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Nationwide genomic atlas of soil-dwelling Listeria reveals effects of selection and population ecology on pangenome evolution


Natural bacterial populations can display enormous genomic diversity, primarily in the form of gene content variation caused by the frequent exchange of DNA with the local environment. However, the ecological drivers of genomic variability and the role of selection remain controversial. Here, we address this gap by developing a nationwide atlas of 1,854 Listeria isolates, collected systematically from soils across the contiguous United States. We found that Listeria was present across a wide range of environmental parameters, being mainly controlled by soil moisture, molybdenum and salinity concentrations. Whole-genome data from 594 representative strains allowed us to decompose Listeria diversity into 12 phylogroups, each with large differences in habitat breadth and endemism. ‘Cosmopolitan’ phylogroups, prevalent across many different habitats, had more open pangenomes and displayed weaker linkage disequilibrium, reflecting higher rates of gene gain and loss, and allele exchange than phylogroups with narrow habitat ranges. Cosmopolitan phylogroups also had a large fraction of genes affected by positive selection. The effect of positive selection was more pronounced in the phylogroup-specific core genome, suggesting that lineage-specific core genes are important drivers of adaptation. These results indicate that genome flexibility and recombination are the consequence of selection to survive in variable environments.

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Fig. 1: Nationwide distribution and ecological drivers of Listeria.
Fig. 2: Biogeography, pangenome openness and recombination across Listeria phylogroups.
Fig. 3: Stronger positive selection in more cosmopolitan phylogroup.
Fig. 4: Impact of selection differs between Listeria core genes and phylogroup-specific core genes.

Data availability

Trimmed paired-end reads for the 594 Listeria isolates used in this study were deposited to the National Center for Biotechnology Information’s (NCBI) Sequence Read Archive (SRA) and assembled genomes were deposited to NCBI GenBank under the accession numbers listed in Supplementary Table 2. Metadata collected in this study including sampling date, latitude, longitude, elevation, soil physiochemical data, climate data and land-use data are provided in Supplementary Table 1.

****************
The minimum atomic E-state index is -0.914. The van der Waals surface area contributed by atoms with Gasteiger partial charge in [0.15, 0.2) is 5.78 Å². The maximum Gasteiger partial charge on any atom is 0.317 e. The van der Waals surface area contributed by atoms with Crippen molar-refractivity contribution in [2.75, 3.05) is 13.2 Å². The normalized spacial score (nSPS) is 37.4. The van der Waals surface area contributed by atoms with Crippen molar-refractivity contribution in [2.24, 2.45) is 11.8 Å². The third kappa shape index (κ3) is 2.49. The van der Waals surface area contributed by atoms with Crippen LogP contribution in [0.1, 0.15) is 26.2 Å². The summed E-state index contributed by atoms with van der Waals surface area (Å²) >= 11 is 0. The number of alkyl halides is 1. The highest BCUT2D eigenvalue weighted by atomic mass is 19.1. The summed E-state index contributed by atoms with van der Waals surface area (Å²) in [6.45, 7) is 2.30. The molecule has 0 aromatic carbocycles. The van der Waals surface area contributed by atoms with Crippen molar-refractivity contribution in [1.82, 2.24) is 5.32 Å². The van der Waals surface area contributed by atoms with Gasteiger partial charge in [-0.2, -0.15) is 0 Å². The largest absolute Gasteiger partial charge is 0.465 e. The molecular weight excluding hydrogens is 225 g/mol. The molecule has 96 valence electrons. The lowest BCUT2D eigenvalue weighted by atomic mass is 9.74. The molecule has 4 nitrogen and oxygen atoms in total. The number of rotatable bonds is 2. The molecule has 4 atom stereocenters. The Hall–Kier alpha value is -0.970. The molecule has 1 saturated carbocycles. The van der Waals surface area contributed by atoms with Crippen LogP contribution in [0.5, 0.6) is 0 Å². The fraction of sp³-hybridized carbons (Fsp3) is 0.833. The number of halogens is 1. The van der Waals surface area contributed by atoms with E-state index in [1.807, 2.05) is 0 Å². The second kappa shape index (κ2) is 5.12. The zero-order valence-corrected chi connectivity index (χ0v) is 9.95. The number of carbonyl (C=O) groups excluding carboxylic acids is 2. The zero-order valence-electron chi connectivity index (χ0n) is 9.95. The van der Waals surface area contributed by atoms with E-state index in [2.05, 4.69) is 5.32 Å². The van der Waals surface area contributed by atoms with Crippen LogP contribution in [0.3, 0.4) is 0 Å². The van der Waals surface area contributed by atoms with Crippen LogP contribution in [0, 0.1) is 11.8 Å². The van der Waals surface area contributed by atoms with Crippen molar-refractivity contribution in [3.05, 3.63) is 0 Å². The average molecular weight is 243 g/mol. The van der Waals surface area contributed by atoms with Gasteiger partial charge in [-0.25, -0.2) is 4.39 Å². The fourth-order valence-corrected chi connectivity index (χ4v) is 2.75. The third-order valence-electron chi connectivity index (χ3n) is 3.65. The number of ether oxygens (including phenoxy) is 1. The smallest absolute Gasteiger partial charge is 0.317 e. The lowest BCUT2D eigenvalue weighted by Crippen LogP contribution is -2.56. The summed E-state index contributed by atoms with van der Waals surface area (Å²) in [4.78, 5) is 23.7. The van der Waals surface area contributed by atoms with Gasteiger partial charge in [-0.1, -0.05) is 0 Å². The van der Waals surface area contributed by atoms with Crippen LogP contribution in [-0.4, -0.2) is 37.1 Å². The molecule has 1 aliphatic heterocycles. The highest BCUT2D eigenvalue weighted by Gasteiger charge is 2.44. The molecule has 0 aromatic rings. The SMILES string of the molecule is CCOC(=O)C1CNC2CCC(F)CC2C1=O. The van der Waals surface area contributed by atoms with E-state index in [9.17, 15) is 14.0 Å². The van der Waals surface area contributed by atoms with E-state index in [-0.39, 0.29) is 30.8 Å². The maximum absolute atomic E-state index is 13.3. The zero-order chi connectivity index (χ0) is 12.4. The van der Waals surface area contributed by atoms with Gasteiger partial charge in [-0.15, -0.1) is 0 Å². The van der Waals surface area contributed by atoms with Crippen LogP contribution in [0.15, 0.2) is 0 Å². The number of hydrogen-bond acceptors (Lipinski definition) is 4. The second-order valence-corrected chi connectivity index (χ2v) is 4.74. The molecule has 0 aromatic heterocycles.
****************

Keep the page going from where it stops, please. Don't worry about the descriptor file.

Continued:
Code availability

Codes for sigB allelic typing, negative sample selection, core SNPs detection and Listeria phylogroup detection are available at The code for land-use proportion calculation is available at


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This work was supported by the Center for Produce Safety (award number 2018CPS13) through the Florida Department of Agriculture and Consumer Services (under agreement number 024842) (M.W.) and Simons Foundation Collaboration: Principles of Microbial Ecosystems (PriME) award # 542395 (O.X.C.). The contents do not necessarily reflect the views or policies of the Center for Produce Safety the United States Department of Agriculture nor does mention of trade names, commercial productions, services or organization imply endorsement by the U.S. Government. We are grateful for A. Harrison, A. Snyder, A. Curtis, A. Shed, A. Alles, A. Andrus, A.a Ho Watson, A. Edwarthy, A. King, A. Roberts, A. Carroll, A. Ferrero, A. Buehler, B. Perkins, C. Casou, C. Ajua, C. Metzger, C. Rock, C. Day, C. Burnham, C. Mauck, C. Cox, C. Fitzegerald, C. Robinson, D. Koziol, D. Bryan, D. Trudelle, D. van De Grift, D. Baumler, D. Murphy, D. Sue, D. Brasill, Debarah Weller, Donald Weller, D. Thomas, E. White, E. Wilson, F. Becker, G. Gandhi, G. Bulnhem, H. Zhang, H. Duong, H. Deng, J. Zimmerman, J. Lunsford, J. Kovac, J. Adams, J. Goettig, J. Moreira, J. Perkins, J. David, J. Eggers, J. Jenkins, J. Steffan, J. Bejeck, K. Kniel, K. Kharel, K. Kruckow, K. Cobb, K. Schmidt, K. Gall, K. Kemp, K. Jordan, L. Sun, L. Carroll, L. Gorski, L. Goddik, L. Adams, L. Nelther, M. Scawartz, M. Schwart, M. Yeung, M. Levandowski, M. Nelther, M. Stasiewicz, M. Watterson, M. Jin, M. Cao, M. Theriault, N. Brassill, R. Nuir, R. Vgas, R. Smith, R. Wallar, S. Cimowsky, S. Beno, S. Murphy, S. Duerr, S. Ahn, S. Morquez, S. Clark, T. Cobb, T. Denes, T. Lan, T. Autry, T. Peters, V. Gund, V. Lappi, V. Chherri, X. Cheng, Y. Han, Y. Hu, Z. Raposo and Z. Xiong for helping with the sample collection.

Author information

Authors and Affiliations



J.L., M.W. and O.X.C. designed the study. J.L., D.L.W. and M.W. designed the sample collection plan. J.L. coordinated the sample collection processes. J.L. and X.G. processed soil samples and performed Listeria isolation and molecular characterization. J.L. analysed the data with input from S.P., D.H.B. and O.X.C. J.L. and O.X.C. wrote the manuscript with input from S.P., D.H.B. and M.W.

Corresponding authors

Correspondence to Martin Wiedmann or Otto X. Cordero.

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Competing interests

The authors declare no competing interests.

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Peer review information Nature Microbiology thanks the anonymous reviewers for their contribution to the peer review of this work. Peer reviewer reports are available.

Publisher’s note Springer Nature remains neutral with regard to jurisdictional claims in published maps and institutional affiliations.

Extended data

Extended Data Fig. 1 Density of samples positive and negative for Listeria based on spatial, soil, and climate variables.